SEP: Science & Engineering Practices

  • Develop and Use Models: Develop and/or revise a model to show the relationships among variables, including those that are not observable but predict observable phenomena.

DCI: Disciplinary Core Ideas

  • LS2.A: Interdependent Relationships in Ecosystems: Although the species involved in these competitive, predatory, and mutually beneficial interactions vary across ecosystems, the patterns of interactions of organisms with their environments, both living and nonliving, are shared. (LS2-2)
  • LS2.A: Interdependent Relationships in Ecosystems: Organisms, and populations of organisms, are dependent on their environmental interactions both with other living things and with nonliving factors. (MS-LS2-1)

CCC:  Crosscutting Concepts

    • Stability and Change: Small changes in one part of a system might cause large changes in another part.
    • Cause and Effect: Cause and effect relationships may be used to predict phenomena in natural or designed systems.

 

Monday

Students will begin the hour by showing what they know with a formative assessment.  Students will then work on their unit project.  At this point the interaction bubble map should be completed and students should be working towards their invasive species information and solution.

Essential Question:  How does my invasive species interact with my ecosystem?

Differentiation:  Small group/mixed group, simplified directions (Differentiation used for project)

 

Tuesday – MSTEP

Students will be taking the MSTEP today.  Students that have classtime will use it to continue working on their projects.

Essential Question:  How does my invasive species interact with my ecosystem?

 

Wednesday

Students will begin the hour showing what they know on a formative assessment.  Students will then work on their projects. Students at this point should be finishing their invasive species information and working on the solution portion of the project.  Students who are done will practice their presentation.

Essential Question:  How does my invasive species interact with my ecosystem?

 

Thursday

Students will begin the hour showing what they know on a formative assessment.  Students will then present their projects to the class.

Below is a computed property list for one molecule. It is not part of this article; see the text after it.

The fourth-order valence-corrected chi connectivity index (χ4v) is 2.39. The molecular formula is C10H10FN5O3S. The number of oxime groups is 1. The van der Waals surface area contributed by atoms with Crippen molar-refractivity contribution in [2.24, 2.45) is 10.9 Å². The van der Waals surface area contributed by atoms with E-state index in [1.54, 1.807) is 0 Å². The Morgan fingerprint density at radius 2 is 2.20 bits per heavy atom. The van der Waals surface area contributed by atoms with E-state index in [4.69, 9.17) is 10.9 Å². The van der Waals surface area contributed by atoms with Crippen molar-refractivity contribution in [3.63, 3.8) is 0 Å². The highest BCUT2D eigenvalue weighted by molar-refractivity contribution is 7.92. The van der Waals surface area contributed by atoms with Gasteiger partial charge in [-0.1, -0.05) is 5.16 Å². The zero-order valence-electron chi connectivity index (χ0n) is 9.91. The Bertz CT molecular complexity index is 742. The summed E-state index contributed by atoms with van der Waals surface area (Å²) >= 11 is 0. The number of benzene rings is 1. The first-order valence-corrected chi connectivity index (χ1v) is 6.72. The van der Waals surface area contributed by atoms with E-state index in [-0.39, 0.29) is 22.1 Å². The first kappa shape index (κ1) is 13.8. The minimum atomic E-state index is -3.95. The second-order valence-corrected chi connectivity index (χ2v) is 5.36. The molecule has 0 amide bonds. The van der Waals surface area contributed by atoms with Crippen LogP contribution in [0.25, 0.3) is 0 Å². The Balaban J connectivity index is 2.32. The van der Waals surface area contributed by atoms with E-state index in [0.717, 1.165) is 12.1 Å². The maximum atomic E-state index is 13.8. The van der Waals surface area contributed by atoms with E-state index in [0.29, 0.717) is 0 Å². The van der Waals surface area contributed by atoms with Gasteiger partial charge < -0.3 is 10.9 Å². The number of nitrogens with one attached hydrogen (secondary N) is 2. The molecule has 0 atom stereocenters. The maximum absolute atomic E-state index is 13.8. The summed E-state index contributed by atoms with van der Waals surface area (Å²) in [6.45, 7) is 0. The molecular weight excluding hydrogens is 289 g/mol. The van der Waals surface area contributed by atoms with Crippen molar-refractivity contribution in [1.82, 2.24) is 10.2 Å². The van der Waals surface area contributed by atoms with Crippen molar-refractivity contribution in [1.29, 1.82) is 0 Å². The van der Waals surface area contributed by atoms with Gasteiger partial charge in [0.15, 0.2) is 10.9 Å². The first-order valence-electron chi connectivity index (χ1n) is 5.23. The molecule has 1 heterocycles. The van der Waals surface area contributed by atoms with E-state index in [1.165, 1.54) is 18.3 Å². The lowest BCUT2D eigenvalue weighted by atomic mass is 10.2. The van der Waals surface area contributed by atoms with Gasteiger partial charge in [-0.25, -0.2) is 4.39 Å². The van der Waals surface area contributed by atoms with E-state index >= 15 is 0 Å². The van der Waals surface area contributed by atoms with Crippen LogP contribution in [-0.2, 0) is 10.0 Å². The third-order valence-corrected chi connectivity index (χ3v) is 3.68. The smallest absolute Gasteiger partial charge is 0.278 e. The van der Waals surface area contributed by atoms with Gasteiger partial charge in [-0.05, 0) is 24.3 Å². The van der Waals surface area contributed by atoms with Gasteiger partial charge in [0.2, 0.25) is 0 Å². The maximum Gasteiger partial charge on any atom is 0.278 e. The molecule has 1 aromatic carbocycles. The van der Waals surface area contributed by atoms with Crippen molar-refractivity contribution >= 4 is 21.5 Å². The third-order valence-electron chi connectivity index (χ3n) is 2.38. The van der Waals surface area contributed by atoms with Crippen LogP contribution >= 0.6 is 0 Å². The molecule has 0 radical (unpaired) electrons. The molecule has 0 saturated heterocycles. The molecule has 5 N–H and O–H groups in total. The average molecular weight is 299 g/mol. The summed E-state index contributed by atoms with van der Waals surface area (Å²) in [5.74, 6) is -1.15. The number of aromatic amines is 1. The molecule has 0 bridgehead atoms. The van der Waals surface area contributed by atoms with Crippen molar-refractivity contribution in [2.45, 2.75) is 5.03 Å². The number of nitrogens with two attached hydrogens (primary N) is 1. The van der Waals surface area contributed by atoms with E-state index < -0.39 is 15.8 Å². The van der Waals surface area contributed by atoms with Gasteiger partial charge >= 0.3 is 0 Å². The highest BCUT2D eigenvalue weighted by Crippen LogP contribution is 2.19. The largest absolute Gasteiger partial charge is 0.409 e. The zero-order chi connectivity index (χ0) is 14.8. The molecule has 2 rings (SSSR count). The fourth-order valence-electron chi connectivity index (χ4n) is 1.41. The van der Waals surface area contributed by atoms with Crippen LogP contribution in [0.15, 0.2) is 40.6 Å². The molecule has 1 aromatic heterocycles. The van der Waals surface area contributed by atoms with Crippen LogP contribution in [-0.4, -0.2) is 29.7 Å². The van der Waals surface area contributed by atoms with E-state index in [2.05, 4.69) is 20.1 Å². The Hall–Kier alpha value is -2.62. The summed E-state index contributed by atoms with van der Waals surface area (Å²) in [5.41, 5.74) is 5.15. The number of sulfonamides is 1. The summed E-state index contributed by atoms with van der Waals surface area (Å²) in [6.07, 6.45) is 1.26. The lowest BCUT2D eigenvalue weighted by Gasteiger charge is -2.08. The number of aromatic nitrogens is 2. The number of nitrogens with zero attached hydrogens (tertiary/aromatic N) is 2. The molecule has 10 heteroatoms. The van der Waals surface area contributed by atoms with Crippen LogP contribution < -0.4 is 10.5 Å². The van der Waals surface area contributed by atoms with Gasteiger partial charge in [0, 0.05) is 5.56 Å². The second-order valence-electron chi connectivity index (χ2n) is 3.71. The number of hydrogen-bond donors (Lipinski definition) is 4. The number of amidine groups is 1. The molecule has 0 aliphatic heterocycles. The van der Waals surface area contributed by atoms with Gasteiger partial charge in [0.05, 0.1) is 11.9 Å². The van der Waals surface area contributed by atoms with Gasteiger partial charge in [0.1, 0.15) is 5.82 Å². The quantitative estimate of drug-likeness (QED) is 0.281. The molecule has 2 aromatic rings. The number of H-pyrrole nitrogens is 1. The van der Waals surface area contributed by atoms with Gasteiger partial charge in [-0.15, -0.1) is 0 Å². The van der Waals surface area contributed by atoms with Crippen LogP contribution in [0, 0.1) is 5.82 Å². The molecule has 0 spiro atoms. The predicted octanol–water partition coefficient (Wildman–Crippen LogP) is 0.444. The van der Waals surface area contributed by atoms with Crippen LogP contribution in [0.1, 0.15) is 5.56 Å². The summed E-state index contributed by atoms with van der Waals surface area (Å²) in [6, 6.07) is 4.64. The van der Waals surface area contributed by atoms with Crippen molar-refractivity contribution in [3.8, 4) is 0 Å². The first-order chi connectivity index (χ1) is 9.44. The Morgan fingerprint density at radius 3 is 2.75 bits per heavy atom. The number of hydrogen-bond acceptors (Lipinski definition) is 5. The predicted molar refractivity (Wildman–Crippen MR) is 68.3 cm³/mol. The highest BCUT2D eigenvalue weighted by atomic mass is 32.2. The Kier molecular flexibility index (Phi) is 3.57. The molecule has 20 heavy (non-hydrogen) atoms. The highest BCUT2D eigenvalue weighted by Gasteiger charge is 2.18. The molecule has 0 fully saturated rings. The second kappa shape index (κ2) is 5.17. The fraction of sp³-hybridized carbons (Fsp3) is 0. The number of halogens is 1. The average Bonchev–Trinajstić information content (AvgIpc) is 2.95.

Essential Question:  How and why do ecosystems change?

 

Friday – SUB DAY

Students will work with a guest teacher to study for their upcoming test by completing a review packet.

Essential Question:  How and why do ecosystems change?

Lesson Plans 4/30 – 5/4

Weekly Summary:  Welcome to M-STEP week (for our 6th graders).  Students will be spending this week preparing their final unit 6 project, splitting their time between working on their presentations and receiving instruction regarding how to come to the best solution to a given problem.  Students will also work on their M-STEP test, which we will remain flexible with regarding scheduling.

Benchmarks Addressed

Semester Unifying Crosscutting Concept: Patterns, Cause and Effect

SEP: Science & Engineering Practices

  • Develop and Use Models: Develop and/or revise a model to show the relationships among variables, including those that are not observable but predict observable phenomena.

DCI: Disciplinary Core Ideas

  • LS2.A: Interdependent Relationships in Ecosystems: Although the species involved in these competitive, predatory, and mutually beneficial interactions vary across ecosystems, the patterns of interactions of organisms with their environments, both living and nonliving, are shared. (LS2-2)
  • LS2.A: Interdependent Relationships in Ecosystems: Organisms, and populations of organisms, are dependent on their environmental interactions both with other living things and with nonliving factors. (MS-LS2-1)

CCC:  Crosscutting Concepts

    • Stability and Change: Small changes in one part of a system might cause large changes in another part.
    • Cause and Effect: Cause and effect relationships may be used to predict phenomena in natural or designed systems.

 

Monday

Students will begin the hour with an activity to determine the best choice of snack for a group.  They will identify the idea of constraints and criteria and fill out a decision matrix identifying the nominal “best” solution.  Students will then review what they know about the invasive species “Purple Loosestrife”.  Students will be assigned roles and fill out a decision matrix to determine the best solution for their interests.  Students will briefly present their findings.